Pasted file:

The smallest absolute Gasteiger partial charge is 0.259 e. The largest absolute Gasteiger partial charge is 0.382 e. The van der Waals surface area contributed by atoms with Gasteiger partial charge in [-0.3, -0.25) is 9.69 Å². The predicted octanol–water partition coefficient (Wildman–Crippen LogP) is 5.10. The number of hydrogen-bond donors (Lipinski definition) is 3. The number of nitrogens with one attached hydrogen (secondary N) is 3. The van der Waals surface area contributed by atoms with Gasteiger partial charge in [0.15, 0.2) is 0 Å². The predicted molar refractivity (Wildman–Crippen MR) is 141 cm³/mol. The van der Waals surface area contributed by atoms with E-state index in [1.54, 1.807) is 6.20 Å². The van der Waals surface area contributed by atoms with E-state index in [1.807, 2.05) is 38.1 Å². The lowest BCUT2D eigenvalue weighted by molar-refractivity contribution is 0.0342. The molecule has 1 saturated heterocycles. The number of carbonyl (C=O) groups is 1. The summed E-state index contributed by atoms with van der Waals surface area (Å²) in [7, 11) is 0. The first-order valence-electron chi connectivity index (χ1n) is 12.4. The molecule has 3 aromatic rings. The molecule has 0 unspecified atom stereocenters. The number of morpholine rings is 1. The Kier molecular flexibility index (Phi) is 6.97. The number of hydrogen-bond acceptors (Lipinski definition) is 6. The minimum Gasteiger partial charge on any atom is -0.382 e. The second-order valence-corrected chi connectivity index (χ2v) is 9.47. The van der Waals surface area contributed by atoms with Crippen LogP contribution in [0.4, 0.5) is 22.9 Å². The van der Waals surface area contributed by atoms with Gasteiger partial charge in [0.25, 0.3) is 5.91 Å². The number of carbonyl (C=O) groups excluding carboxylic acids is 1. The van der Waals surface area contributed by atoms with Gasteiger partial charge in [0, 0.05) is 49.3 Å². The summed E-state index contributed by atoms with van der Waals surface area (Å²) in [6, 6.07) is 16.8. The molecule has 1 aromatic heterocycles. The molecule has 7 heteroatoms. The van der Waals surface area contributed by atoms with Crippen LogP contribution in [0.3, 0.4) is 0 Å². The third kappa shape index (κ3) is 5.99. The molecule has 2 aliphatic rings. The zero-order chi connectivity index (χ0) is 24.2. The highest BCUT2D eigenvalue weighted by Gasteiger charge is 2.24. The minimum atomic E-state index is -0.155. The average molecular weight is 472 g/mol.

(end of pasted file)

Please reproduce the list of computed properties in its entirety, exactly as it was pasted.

The smallest absolute Gasteiger partial charge is 0.259 e. The largest absolute Gasteiger partial charge is 0.382 e. The van der Waals surface area contributed by atoms with Gasteiger partial charge in [-0.3, -0.25) is 9.69 Å². The predicted octanol–water partition coefficient (Wildman–Crippen LogP) is 5.10. The number of hydrogen-bond donors (Lipinski definition) is 3. The number of nitrogens with one attached hydrogen (secondary N) is 3. The van der Waals surface area contributed by atoms with Gasteiger partial charge in [0.15, 0.2) is 0 Å². The predicted molar refractivity (Wildman–Crippen MR) is 141 cm³/mol. The van der Waals surface area contributed by atoms with E-state index in [1.54, 1.807) is 6.20 Å². The van der Waals surface area contributed by atoms with E-state index in [1.807, 2.05) is 38.1 Å². The lowest BCUT2D eigenvalue weighted by molar-refractivity contribution is 0.0342. The molecule has 1 saturated heterocycles. The number of carbonyl (C=O) groups is 1. The summed E-state index contributed by atoms with van der Waals surface area (Å²) in [7, 11) is 0. The first-order valence-electron chi connectivity index (χ1n) is 12.4. The molecule has 3 aromatic rings. The molecule has 0 unspecified atom stereocenters. The number of morpholine rings is 1. The Kier molecular flexibility index (Phi) is 6.97. The number of hydrogen-bond acceptors (Lipinski definition) is 6. The minimum Gasteiger partial charge on any atom is -0.382 e. The second-order valence-corrected chi connectivity index (χ2v) is 9.47. The van der Waals surface area contributed by atoms with Crippen LogP contribution in [0.4, 0.5) is 22.9 Å². The van der Waals surface area contributed by atoms with Gasteiger partial charge in [0.25, 0.3) is 5.91 Å². The number of carbonyl (C=O) groups excluding carboxylic acids is 1. The van der Waals surface area contributed by atoms with Gasteiger partial charge in [0, 0.05) is 49.3 Å². The summed E-state index contributed by atoms with van der Waals surface area (Å²) in [6, 6.07) is 16.8. The molecule has 1 aromatic heterocycles. The molecule has 7 heteroatoms. The van der Waals surface area contributed by atoms with Crippen LogP contribution in [0.3, 0.4) is 0 Å². The third kappa shape index (κ3) is 5.99. The molecule has 2 aliphatic rings. The zero-order chi connectivity index (χ0) is 24.2. The highest BCUT2D eigenvalue weighted by Gasteiger charge is 2.24. The minimum atomic E-state index is -0.155. The average molecular weight is 472 g/mol.